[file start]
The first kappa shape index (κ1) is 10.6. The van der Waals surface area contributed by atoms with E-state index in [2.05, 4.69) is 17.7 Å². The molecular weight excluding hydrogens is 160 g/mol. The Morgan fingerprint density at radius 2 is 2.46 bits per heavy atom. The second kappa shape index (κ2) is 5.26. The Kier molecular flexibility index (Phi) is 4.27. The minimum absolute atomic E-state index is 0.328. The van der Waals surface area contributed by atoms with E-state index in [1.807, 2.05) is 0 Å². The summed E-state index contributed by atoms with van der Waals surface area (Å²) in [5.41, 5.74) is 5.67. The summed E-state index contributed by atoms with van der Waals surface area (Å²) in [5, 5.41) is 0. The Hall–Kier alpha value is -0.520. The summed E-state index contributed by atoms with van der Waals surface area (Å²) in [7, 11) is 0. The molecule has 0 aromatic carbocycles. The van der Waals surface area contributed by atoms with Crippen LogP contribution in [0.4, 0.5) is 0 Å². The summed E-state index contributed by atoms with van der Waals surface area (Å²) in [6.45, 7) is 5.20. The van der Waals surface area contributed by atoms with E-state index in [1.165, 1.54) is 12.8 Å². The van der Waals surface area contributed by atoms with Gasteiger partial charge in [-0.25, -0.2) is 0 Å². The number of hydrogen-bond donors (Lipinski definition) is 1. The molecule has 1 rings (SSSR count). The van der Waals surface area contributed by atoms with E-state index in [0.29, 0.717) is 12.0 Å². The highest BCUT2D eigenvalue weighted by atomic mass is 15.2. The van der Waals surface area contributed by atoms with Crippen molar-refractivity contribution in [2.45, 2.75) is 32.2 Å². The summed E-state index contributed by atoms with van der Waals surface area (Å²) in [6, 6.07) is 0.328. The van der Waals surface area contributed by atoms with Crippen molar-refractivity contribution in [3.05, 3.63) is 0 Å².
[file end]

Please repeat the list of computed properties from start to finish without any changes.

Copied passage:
The first kappa shape index (κ1) is 10.6. The van der Waals surface area contributed by atoms with E-state index in [2.05, 4.69) is 17.7 Å². The molecular weight excluding hydrogens is 160 g/mol. The Morgan fingerprint density at radius 2 is 2.46 bits per heavy atom. The second kappa shape index (κ2) is 5.26. The Kier molecular flexibility index (Phi) is 4.27. The minimum absolute atomic E-state index is 0.328. The van der Waals surface area contributed by atoms with E-state index in [1.807, 2.05) is 0 Å². The summed E-state index contributed by atoms with van der Waals surface area (Å²) in [5.41, 5.74) is 5.67. The summed E-state index contributed by atoms with van der Waals surface area (Å²) in [5, 5.41) is 0. The Hall–Kier alpha value is -0.520. The summed E-state index contributed by atoms with van der Waals surface area (Å²) in [7, 11) is 0. The molecule has 0 aromatic carbocycles. The van der Waals surface area contributed by atoms with Crippen LogP contribution in [0.4, 0.5) is 0 Å². The summed E-state index contributed by atoms with van der Waals surface area (Å²) in [6.45, 7) is 5.20. The van der Waals surface area contributed by atoms with E-state index in [1.165, 1.54) is 12.8 Å². The van der Waals surface area contributed by atoms with Gasteiger partial charge in [-0.25, -0.2) is 0 Å². The number of hydrogen-bond donors (Lipinski definition) is 1. The molecule has 1 rings (SSSR count). The van der Waals surface area contributed by atoms with E-state index in [0.29, 0.717) is 12.0 Å². The highest BCUT2D eigenvalue weighted by atomic mass is 15.2. The van der Waals surface area contributed by atoms with Crippen molar-refractivity contribution in [2.45, 2.75) is 32.2 Å². The summed E-state index contributed by atoms with van der Waals surface area (Å²) in [6, 6.07) is 0.328. The van der Waals surface area contributed by atoms with Crippen molar-refractivity contribution in [3.05, 3.63) is 0 Å².